That's my current working hypothesis. All three dark beers had Carafa Special III at 2.5-3%, but the grist for #1 also had 10% roasted barley. #3 and #4 were the same black IPA with 2.5% DRC and 5% midnight wheat along with the carafa.

I would expect some reduction in attenuation from all those roasted grains, but not 10-12%. And I don't see this issue with similar recipes fermented with other yeasts. The higher pitch rate and fermentation temperature for the fourth beer seems to have helped a little, but something is still wrong.

So like I said above, I'm going to brew the same recipe from #3 and #4 again, but ferment with US-05. If that batch ferments normally then I think I can conclusively point the finger at Verdant (or at least that Verdant is being impacted by something else in the recipe.)
 

duncan_disorderly

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That's my current working hypothesis. All three dark beers had Carafa Special III at 2.5-3%, but the grist for #1 also had 10% roasted barley. #3 and #4 were the same black IPA with 2.5% DRC and 5% midnight wheat along with the carafa.

I would expect some reduction in attenuation from all those roasted grains, but not 10-12%. And I don't see this issue with similar recipes fermented with other yeasts. The higher pitch rate and fermentation temperature for the fourth beer seems to have helped a little, but something is still wrong.

So like I said above, I'm going to brew the same recipe from #3 and #4 again, but ferment with US-05. If that batch ferments normally then I think I can conclusively point the finger at Verdant (or at least that Verdant is being impacted by something else in the recipe.)
The roast grains will affect the mash pH if they go in from the start. Possibly a factor!

Is it a fresh pack pitched every time? Did you buy several at once? Could they have been badly treated before you bought them? I've used Verdant quite a few times and had mid 70s every time. I do dark beers as well as pale but I add the roast grains half way through the mash. Soft water.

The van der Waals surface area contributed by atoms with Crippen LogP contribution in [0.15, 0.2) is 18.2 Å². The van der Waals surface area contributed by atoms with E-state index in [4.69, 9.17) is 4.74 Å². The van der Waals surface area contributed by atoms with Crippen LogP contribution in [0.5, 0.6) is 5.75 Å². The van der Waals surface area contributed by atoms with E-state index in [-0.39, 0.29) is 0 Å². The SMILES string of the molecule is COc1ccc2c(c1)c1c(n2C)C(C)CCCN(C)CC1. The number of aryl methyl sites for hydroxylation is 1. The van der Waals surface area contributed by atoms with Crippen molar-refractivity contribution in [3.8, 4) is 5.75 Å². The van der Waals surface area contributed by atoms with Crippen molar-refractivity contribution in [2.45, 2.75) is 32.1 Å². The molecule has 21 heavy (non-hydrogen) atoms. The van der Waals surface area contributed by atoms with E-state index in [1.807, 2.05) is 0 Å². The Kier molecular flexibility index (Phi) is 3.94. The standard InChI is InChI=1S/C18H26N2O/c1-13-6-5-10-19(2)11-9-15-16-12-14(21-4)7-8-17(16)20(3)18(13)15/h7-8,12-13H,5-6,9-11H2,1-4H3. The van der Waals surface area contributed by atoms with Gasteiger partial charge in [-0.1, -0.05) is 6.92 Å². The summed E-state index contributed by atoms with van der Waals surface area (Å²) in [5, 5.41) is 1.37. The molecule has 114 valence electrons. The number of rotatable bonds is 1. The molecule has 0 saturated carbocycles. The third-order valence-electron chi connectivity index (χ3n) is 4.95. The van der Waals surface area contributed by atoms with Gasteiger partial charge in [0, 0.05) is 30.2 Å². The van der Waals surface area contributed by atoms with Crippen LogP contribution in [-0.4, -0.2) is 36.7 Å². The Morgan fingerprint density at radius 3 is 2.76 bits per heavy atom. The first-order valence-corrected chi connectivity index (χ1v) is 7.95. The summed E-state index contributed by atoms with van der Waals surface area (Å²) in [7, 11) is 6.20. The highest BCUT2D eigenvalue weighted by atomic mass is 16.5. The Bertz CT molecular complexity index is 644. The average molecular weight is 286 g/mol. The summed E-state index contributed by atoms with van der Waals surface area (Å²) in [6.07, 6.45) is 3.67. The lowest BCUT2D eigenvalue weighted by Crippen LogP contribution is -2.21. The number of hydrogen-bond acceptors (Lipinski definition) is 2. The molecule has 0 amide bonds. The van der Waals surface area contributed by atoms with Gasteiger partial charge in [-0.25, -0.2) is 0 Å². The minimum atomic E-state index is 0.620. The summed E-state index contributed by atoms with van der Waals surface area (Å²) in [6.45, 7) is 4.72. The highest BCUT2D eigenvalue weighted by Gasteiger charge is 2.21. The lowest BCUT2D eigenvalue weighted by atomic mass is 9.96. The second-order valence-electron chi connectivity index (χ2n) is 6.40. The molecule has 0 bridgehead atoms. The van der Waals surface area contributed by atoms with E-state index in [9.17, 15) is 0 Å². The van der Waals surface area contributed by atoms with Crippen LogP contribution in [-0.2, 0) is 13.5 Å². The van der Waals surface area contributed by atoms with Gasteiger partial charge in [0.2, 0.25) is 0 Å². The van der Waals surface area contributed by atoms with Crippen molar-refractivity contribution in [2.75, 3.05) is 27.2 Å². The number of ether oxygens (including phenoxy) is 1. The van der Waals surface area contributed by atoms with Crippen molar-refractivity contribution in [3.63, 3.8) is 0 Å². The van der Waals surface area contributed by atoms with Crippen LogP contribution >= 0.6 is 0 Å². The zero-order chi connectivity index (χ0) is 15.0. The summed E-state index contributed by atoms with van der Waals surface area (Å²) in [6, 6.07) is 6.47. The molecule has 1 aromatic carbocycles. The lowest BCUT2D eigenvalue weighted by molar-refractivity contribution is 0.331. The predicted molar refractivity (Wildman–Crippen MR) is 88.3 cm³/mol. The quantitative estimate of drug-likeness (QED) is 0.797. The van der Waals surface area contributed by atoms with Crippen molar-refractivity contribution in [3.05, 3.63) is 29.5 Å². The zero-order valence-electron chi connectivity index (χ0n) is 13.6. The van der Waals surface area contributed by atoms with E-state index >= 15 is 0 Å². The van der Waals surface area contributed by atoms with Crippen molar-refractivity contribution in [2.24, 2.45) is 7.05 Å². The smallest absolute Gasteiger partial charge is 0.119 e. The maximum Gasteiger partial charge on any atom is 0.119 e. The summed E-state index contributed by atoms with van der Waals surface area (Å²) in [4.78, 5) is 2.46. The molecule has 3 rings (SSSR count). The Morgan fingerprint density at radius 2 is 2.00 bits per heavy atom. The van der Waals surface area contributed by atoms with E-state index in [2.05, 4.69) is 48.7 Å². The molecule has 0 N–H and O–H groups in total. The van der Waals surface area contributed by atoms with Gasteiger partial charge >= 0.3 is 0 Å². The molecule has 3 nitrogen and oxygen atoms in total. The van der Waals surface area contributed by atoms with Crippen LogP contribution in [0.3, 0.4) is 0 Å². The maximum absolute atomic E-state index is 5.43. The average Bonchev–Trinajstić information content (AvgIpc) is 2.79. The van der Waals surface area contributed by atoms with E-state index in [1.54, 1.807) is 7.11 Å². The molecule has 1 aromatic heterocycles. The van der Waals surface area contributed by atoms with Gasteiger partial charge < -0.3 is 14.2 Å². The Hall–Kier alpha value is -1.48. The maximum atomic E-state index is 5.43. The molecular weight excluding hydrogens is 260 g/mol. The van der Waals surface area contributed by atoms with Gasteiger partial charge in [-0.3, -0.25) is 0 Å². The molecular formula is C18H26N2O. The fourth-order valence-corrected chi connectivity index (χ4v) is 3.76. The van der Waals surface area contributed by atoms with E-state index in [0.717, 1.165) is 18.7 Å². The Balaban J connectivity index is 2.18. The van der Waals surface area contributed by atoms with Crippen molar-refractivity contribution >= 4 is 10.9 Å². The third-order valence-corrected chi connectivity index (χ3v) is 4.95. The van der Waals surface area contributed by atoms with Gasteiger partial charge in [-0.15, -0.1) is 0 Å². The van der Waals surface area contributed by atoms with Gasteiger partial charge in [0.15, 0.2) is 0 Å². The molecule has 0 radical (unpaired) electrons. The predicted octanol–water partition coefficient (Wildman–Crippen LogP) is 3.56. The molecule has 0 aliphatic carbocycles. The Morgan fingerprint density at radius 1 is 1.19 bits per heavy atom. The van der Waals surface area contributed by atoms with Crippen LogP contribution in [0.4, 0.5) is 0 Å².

skroz

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The roast grains will affect the mash pH if they go in from the start. Possibly a factor!

Is it a fresh pack pitched every time? Did you buy several at once? Could they have been badly treated before you bought them? I've used Verdant quite a few times and had mid 70s every time. I do dark beers as well as pale but I add the roast grains half way through the mash. Soft water.
I considered mash pH and took a few extra measurements for the last two batches. Mash pH was a little low for a dark beer, but not terrible. I tested and calibrated the pH meter after the fourth beer just in case... it was accurate within 0.03 in 4.01 pH standard solution.

BatchStrike pHMash pH1st run. pHPost Boil pH
38.585.285.195.09
48.585.295.185.13

Fresh packs were pitched: 2x for #3 and 3x for #4. I don't recall the dates on the packets, but they were not all the same. I think the 5 packs were from 3x purchases, but it could have been only two. I do tend to choose the oldest packets first, so #3 would have been slightly older yeast, and the two beers were brewed two weeks apart. All packages were stored in my fridge, but of course I can't say how they were handled before they reached me.

Both were 27 L into the fermenter and oxygenated with 1/4 L O2 per minute for 3m 30s. Both showed fermentation activity within 12H and were fermenting vigorously after 24 (#4 was down 20 points, at least according to the tilt, after 24 hours. I take the actual measurement with a grain of salt, but I trust the tilt to give an accurate fermentation rate.)

I can't say yeast viability definitely wasn't the issue, but I don't think so. I'd have expected a longer lag time or sluggish start with poorly treated or old yeast, and there was no evidence for either beer.